Dry Eye

Age-related Macular Degeneration (AMD) is an eye disease causing clear vision to fail in millions of older people.

When electrical signals from the retina (the inner layer of the eye that captures light and turns it into an electrical signal) are received by the brain through the optic nerve, they are translated into images.

Many times in our lifetime, we will experience a “foreign body sensation” in our eye. That usually happens if the wind blows dust, an allergen or a foreign body into our eye or under an eyelid. This should not be dismissed as just an uncomfortable feeling. It needs to be remedied. It cannot be allowed to linger or fester.

For many, the feeling of grittiness, dryness, burning or stinging or even excessive tearing cannot be relieved simply, or with over the counter methods. It may be the sign of a chronic condition known as dry eye syndrome. Yes, even tearing eyes are a sign of dry eye.

The tears your eyes produce are necessary for overall eye health and clear vision. Dry eye means that your eyes do not produce enough tears or that you produce tears that do not have the proper chemical composition. Dry eye is more common as we age. It can also be caused by blinking or eyelid problems, medications like antihistamines, oral contraceptives and antidepressants, a dry climate, wind and dust, general health problems like arthritis or Sjogren’s syndrome and chemical or thermal burns to your eyes.

Dry Eye

If you have dry eye, your symptoms may include irritated, scratchy, dry, uncomfortable or red eyes, a burning sensation, excessive tearing, blurred vision, or a feeling of something foreign in your eyes. Excessive dry eyes may damage eye tissue, scar your cornea (the front covering of your eyes) and impair vision and make contact lens wear difficult.

Any condition that reduces the production, alters the composition or impedes the distribution of the preocular tear film (POTF) may cause a noticeable irritation to the structures of the front surface of the eye and a degradation of vision. These conditions are often related to problems with the structure or function of the eyelids, cornea, or conjunctiva. Depending upon the severity of symptoms, individuals may be limited in their ability to see clearly and comfortably and may be at increased risk of developing a secondary infection or chronic inflammation that may not respond to treatment.

The two most commonly encountered ocular surface disorders are tear film disorders and blepharitis. Additional subclassifications include those dry-eye states associated with systemic connective tissue disorders, specifically Sjogren syndrome (SS). With regard to lipid deficient tear-film disorders, the involvement of meibomian gland dysfunction (MGD) has been proposed.

An estimated one-fifth of visits to eye care practitioners are related to ocular complaints secondary to dry eye, and as many as 25 percents of American adults may be affected by dry eye or have dry eye symptoms. These statistics indicate a significant need for access to professional care.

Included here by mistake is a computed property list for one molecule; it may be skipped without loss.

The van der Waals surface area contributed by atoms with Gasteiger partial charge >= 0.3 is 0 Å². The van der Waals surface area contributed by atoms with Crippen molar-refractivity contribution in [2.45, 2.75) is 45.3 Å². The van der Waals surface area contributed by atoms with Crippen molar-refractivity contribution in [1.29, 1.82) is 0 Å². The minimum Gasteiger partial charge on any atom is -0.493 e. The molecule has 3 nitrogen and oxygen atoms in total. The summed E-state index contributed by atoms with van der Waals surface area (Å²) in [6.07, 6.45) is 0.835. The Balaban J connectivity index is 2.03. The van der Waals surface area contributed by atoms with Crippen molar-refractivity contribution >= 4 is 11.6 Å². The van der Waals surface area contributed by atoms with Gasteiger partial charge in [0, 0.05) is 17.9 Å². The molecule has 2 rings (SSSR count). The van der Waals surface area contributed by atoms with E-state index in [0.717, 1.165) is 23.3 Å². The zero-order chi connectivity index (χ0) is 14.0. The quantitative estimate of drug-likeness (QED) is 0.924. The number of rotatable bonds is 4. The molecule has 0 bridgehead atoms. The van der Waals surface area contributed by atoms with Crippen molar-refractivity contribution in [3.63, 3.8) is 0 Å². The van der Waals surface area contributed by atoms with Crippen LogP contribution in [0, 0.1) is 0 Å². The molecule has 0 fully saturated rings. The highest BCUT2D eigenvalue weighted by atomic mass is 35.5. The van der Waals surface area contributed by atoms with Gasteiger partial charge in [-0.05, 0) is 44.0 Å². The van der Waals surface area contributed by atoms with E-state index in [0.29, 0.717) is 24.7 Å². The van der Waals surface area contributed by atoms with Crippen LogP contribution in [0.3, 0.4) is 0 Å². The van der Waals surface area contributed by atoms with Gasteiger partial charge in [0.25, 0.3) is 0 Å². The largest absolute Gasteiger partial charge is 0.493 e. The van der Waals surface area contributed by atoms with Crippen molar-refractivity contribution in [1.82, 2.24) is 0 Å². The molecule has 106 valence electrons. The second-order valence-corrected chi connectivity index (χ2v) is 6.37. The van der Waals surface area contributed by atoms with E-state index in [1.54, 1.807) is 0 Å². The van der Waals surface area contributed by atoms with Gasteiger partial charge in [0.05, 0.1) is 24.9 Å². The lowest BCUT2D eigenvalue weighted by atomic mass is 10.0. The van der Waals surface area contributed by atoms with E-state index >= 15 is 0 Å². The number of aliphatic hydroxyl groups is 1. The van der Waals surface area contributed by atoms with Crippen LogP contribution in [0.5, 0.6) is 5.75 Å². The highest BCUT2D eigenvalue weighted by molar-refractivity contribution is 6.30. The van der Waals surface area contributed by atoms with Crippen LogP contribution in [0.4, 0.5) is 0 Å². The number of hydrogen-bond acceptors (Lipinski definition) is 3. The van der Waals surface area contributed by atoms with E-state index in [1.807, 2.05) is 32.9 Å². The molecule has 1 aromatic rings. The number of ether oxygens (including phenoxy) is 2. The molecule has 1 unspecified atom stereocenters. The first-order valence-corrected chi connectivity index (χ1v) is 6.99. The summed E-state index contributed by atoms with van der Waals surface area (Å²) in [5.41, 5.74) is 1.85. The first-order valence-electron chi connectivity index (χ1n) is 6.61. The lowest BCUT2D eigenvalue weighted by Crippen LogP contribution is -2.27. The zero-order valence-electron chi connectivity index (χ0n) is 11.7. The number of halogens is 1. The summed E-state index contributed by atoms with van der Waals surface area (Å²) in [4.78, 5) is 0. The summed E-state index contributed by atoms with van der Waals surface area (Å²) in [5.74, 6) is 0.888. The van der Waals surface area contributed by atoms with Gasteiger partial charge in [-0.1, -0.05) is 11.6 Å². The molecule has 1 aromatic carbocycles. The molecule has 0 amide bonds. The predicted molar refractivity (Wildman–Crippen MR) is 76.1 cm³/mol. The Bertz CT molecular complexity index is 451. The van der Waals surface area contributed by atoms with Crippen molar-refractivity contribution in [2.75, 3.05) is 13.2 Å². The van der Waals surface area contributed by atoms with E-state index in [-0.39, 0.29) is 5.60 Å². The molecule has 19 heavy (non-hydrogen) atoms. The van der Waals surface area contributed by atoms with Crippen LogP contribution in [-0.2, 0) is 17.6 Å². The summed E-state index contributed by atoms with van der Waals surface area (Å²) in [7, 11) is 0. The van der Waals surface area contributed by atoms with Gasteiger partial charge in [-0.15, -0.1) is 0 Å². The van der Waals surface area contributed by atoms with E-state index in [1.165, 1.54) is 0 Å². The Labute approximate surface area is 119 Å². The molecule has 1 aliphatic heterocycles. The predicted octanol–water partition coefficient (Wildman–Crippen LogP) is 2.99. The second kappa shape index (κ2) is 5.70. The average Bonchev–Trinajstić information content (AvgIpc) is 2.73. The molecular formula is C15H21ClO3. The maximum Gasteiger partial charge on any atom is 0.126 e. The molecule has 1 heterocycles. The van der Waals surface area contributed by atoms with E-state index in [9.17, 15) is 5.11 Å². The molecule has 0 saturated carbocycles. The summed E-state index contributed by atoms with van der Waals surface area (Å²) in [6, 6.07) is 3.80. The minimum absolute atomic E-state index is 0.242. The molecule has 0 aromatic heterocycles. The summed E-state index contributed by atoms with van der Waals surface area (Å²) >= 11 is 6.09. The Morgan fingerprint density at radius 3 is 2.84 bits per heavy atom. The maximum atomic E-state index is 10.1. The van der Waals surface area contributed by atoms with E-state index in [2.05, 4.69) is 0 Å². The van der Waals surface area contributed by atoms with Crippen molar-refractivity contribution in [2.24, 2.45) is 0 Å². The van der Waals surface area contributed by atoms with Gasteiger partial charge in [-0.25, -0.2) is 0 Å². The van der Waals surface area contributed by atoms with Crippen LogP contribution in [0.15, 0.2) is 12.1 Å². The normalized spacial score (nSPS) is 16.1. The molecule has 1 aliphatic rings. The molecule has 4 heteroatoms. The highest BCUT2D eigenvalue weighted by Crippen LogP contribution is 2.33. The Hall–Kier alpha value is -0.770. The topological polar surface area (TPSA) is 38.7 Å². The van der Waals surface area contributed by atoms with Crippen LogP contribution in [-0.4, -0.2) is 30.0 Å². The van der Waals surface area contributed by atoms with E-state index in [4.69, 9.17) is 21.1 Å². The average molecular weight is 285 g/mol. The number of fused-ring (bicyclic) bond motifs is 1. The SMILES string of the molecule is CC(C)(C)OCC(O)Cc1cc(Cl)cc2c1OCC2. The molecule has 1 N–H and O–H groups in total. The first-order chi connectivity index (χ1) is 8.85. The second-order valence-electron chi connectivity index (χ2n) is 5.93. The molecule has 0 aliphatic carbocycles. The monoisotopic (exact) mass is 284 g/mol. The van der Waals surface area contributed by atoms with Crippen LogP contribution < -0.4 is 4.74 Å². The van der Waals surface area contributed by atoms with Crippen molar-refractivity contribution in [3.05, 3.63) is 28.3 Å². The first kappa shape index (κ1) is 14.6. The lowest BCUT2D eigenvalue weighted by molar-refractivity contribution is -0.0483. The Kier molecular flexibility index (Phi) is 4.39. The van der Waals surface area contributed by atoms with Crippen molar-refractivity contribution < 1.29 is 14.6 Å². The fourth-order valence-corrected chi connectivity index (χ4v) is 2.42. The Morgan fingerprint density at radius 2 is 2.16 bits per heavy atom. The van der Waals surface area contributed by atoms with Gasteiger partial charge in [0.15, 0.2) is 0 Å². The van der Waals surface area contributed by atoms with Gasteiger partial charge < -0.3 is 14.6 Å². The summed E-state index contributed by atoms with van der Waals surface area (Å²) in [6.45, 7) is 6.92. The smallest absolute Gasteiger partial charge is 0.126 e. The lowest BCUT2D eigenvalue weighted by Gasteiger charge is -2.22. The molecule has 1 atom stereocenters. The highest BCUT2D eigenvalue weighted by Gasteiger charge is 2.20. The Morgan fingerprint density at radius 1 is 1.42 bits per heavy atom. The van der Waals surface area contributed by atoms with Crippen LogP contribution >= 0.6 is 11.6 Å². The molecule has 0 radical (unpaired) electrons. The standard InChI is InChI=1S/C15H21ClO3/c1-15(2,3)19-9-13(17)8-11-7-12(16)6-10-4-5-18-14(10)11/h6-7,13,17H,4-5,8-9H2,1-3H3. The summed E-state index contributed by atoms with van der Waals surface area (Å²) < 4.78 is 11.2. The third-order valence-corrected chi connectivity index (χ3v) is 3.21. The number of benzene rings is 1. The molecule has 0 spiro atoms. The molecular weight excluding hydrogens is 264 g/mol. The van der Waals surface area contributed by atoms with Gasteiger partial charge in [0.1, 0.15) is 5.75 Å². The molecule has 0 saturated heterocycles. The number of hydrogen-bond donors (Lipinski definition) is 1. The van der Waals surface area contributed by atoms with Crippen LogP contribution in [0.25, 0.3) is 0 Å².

We perform specific tests to assist in differentiating the various forms of tear film abnormalities and identifying potential treatment strategies. Careful clinical observation, accurate diagnosis, and appropriate intervention can eliminate or minimize the deleterious effects of ocular surface disorders on the quality of life.

One of the easiest ways to screen for age-related macular degeneration (AMD) is to use an Amsler grid. An Amsler grid is a chart with lines and a dot at the center.

Your doctor can give you an Amsler grid to use at home. For dry AMD (age-related macular degeneration), check your vision in each eye every day or as often as your doctor advises. It only takes a few seconds.

Macular Degeneration

What can you do if your diagnosed with Macular Degeneration?

Modify environmental risk factors that we know about. You should:

  • Eat a low-fat, low cholesterol diet.
  • Wear sunglasses with UV protection.
  • Eat at least two servings of leafy dark green vegetables per day.
  • Do not smoke and avoid exposure to secondhand smoke.

If you are post-menopausal, you should consult with your physician concerning estrogen replacement therapy. This may have a favorable impact upon cholesterol lipid levels that play a role in worsening the disease.

Develop healthy habits! If you smoke, QUIT SMOKING! Exercising, maintaining normal blood pressure, cholesterol levels and eating a healthy diet is a step in the right direction. Eat food and-or supplements rich in vitamin E,C and Lutein. Lutein is a plant antioxidant found in high quantities in spinach, kale and other dark green, leafy vegetables.

People who eat fish and green leafy vegetables may be at lower risk of AMD. There is no treatment for early dry AMD, although a special combination of supplements (zinc and antioxidant vitamins) may slow progression in some people with more advanced disease. Early intervention for wet AMD can delay progression.

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